JRPG The Legend of Heroes: Trails in the Sky the 3rd is (finally) out

Legend Heroes the Third

JRPG The Legend of Heroes: Trails in the Sky the 3rd [official site] finally released worldwide on PC this week, almost 10 years after it came out in Japan.

It’s the third and final instalment in the Trails in the Sky sub-series and stars Father Kevin Graham, the priest with two first names. Expect third-person combat and a good chunk of dialogue.

I haven’t played any of the games myself, but the last two have been well-received and the initial player reviews on Steam are looking really positive.

The three games are part of the broader Legend of Heroes series, which has more branches than most high-street banks: four sub-series and three spin-off games at last count.

The universe is soon getting a PC refresh soon with the release of The Legend of Heroes: Trails of Cold Steel. It’s a four-year-old console game but the PC version will have 5,000-odd extra lines of voiced dialogue (“a 50% increase”, according to the developers). That’s due out this summer, and a sequel will follow at some as-of-yet unspecified point.

As for Trails in the Sky the 3rd, a small launch discount makes it £22.49/26,99€/$26.99 on Steam, GOG and the Humble Store.


  1. Nice Save says:

    I played the first one a bit, but then my pathological need to explore side-paths sent me up the wrong fork in the road and I eventually took on too many high-level monsters and died.

    Then I discovered there was no autosave, and my last 3 or 4 hours were gone.

    Then a year or two later I reinstalled it, and did the exact same thing – right down to the same place of death.

    Might be a while before I get to the third one.

    • Bluestormzion says:

      Ouch. Yeah, this is an old-school title. Like, literally so old that I could have still been in school, had I not opted to work for a living instead. But it’s completely worth it if you can remember to save often (and in many different slots, lest you save in a position you can’t get out of and need to redo dozens of hours of gameplay to avoid the unwinable fight that you’re doomed to repeat forever. Like I did. Twice.)

      But yeah, I loved the first, was INSANE about the second, and am currently being absorbed by the third one so much that I even start it up for two battles and walking down a hallway before I have to save and get to work in the morning. LOVE this series, and the world its crafting for me.

      • Kitsunin says:

        The worldbuilding is so good. I honestly have never played another series where I was as interested in hearing what the hundreds of NPCs have to say.

    • Cockie says:

      It actually DOES have autosaving (and saves pretty often, every few minutes and every zone change), but hides the fact very well – in the load menu, press the arrow to the left – autosaves are there (at the very end of the saves list)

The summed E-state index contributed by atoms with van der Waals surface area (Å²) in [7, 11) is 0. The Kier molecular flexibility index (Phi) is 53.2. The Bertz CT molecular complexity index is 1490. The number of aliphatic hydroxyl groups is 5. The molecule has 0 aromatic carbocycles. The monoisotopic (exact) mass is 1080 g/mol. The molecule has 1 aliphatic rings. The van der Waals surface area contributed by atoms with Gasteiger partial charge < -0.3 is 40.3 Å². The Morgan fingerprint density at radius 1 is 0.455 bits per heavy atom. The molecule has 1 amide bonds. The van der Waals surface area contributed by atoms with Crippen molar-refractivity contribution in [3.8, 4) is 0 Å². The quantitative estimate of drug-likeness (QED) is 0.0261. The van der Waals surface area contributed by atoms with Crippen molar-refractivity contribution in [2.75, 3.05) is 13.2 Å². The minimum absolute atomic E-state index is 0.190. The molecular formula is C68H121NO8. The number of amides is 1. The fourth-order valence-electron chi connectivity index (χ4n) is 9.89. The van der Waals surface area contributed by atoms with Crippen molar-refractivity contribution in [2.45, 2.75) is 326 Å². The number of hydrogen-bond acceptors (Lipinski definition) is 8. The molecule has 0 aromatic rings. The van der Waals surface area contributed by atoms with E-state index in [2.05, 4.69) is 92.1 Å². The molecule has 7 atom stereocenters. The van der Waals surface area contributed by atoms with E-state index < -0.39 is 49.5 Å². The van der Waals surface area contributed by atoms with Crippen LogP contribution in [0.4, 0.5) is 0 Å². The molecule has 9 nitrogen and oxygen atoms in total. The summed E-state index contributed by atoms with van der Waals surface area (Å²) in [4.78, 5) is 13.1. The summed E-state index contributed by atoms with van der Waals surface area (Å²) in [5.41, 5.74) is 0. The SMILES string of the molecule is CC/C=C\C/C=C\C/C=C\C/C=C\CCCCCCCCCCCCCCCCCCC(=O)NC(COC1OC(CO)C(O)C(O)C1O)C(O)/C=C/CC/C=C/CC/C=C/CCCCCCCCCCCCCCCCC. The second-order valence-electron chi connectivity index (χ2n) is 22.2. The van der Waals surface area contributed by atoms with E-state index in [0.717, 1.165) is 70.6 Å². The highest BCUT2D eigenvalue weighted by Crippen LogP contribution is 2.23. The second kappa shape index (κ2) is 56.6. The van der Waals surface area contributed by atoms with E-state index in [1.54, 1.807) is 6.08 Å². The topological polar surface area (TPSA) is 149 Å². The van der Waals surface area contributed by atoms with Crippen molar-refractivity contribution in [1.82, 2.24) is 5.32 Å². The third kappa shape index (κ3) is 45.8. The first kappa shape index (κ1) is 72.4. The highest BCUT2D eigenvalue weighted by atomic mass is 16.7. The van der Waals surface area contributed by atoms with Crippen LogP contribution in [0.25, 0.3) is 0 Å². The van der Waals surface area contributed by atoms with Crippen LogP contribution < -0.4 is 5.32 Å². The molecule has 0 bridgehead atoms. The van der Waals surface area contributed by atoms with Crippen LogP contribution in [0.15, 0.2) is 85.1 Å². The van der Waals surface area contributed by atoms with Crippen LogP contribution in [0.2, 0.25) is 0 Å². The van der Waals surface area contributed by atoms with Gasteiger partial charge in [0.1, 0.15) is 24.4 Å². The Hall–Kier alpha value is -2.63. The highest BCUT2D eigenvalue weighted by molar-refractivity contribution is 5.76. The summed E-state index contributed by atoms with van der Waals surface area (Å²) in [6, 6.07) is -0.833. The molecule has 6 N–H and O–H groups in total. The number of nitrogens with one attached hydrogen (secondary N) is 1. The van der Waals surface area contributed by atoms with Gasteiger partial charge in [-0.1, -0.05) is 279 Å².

• Chillicothe says:

        Yup. It IS a CRPG, after all!

        Also, this is another miracle, everyone reward them for this!

        • Ringwraith says:

          It’s actually something they added in the localisation too!
          It’s not something the game originally had: autosaving on every screen transition.

      • sovn says:

        yes, some would miss the autosave feature since there was no explanation on it. bought FC 2 years ago and wasnt able to play it due to crashes when moving to another area. revisited it 3 weeks ago, found the fix and now i’m like 4/5 of SC xD

      • Nice Save says:

        Holy crap, you’re right!

        Thanks for that, I checked and I still have the saves even 6 months later.

    • Ringwraith says:

      Auto-saves being hidden on the zeroth page of saves has been mentioned, but also I think only the start of the game has any enemies which are too strong if you take a wrong turn, as the game’s quite linear. So only really in the early stages are you ever at risk of finding something you can’t handle, as the level difference has the most effect there, as normally you just can’t access areas that will squish you.
      Plus running away always works immediately, and you get more experience for beating enemies higher level than you (and vice versa, so you’re going to be on a consistent curve).

  2. Ringwraith says:

    Important to note: don’t start playing The 3rd unless you’ve seen the whole of the previous two games.
    Despite being its own story it’s very much a sequel and has numerous side-stories following up on events from the first two Sky games.
    These games are some densely interconnected writing when they want to be, which is often quietly set up. Plus, ya know, mentioning previous massive plot twists and turns very casually when they’re relevant.

  3. Dinges says:

    These games were a pleasant surprise – I never heard of the Legend of Heroes series, but came across TitS’ (yes, I’m using that acronym) first chapter last year. Enjoyed it a lot (Well, the setting and disgusting amount of world building, at least. Combat was fine, but setting up the magical crap (Filling the right slot with the correct quartz was a fucking hassle and made no sense whatsover) resulted in me looking up a guide to get at least something working.